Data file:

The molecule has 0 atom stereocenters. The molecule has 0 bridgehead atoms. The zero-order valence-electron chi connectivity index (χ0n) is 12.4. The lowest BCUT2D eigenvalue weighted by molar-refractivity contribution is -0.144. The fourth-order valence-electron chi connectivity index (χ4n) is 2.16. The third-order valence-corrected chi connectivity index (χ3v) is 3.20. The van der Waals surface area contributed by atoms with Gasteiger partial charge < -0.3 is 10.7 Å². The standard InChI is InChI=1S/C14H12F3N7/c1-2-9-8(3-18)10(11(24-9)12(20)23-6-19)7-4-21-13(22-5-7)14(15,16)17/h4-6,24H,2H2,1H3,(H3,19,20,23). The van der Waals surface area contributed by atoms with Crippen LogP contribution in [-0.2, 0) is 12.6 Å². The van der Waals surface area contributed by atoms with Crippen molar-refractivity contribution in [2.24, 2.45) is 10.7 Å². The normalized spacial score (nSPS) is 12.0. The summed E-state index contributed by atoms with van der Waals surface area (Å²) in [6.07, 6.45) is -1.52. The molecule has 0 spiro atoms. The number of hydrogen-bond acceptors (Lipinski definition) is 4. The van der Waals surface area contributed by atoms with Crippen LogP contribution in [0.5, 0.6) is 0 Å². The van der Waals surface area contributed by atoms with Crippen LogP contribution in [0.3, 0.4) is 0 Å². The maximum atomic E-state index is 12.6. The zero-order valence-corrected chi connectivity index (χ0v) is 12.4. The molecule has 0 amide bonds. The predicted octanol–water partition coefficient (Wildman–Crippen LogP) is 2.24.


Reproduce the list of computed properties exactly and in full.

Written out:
The molecule has 0 atom stereocenters. The molecule has 0 bridgehead atoms. The zero-order valence-electron chi connectivity index (χ0n) is 12.4. The lowest BCUT2D eigenvalue weighted by molar-refractivity contribution is -0.144. The fourth-order valence-electron chi connectivity index (χ4n) is 2.16. The third-order valence-corrected chi connectivity index (χ3v) is 3.20. The van der Waals surface area contributed by atoms with Gasteiger partial charge < -0.3 is 10.7 Å². The standard InChI is InChI=1S/C14H12F3N7/c1-2-9-8(3-18)10(11(24-9)12(20)23-6-19)7-4-21-13(22-5-7)14(15,16)17/h4-6,24H,2H2,1H3,(H3,19,20,23). The van der Waals surface area contributed by atoms with Crippen LogP contribution in [-0.2, 0) is 12.6 Å². The van der Waals surface area contributed by atoms with Crippen molar-refractivity contribution in [2.24, 2.45) is 10.7 Å². The normalized spacial score (nSPS) is 12.0. The summed E-state index contributed by atoms with van der Waals surface area (Å²) in [6.07, 6.45) is -1.52. The molecule has 0 spiro atoms. The number of hydrogen-bond acceptors (Lipinski definition) is 4. The van der Waals surface area contributed by atoms with Crippen LogP contribution in [0.5, 0.6) is 0 Å². The van der Waals surface area contributed by atoms with Crippen LogP contribution in [0.3, 0.4) is 0 Å². The maximum atomic E-state index is 12.6. The zero-order valence-corrected chi connectivity index (χ0v) is 12.4. The molecule has 0 amide bonds. The predicted octanol–water partition coefficient (Wildman–Crippen LogP) is 2.24.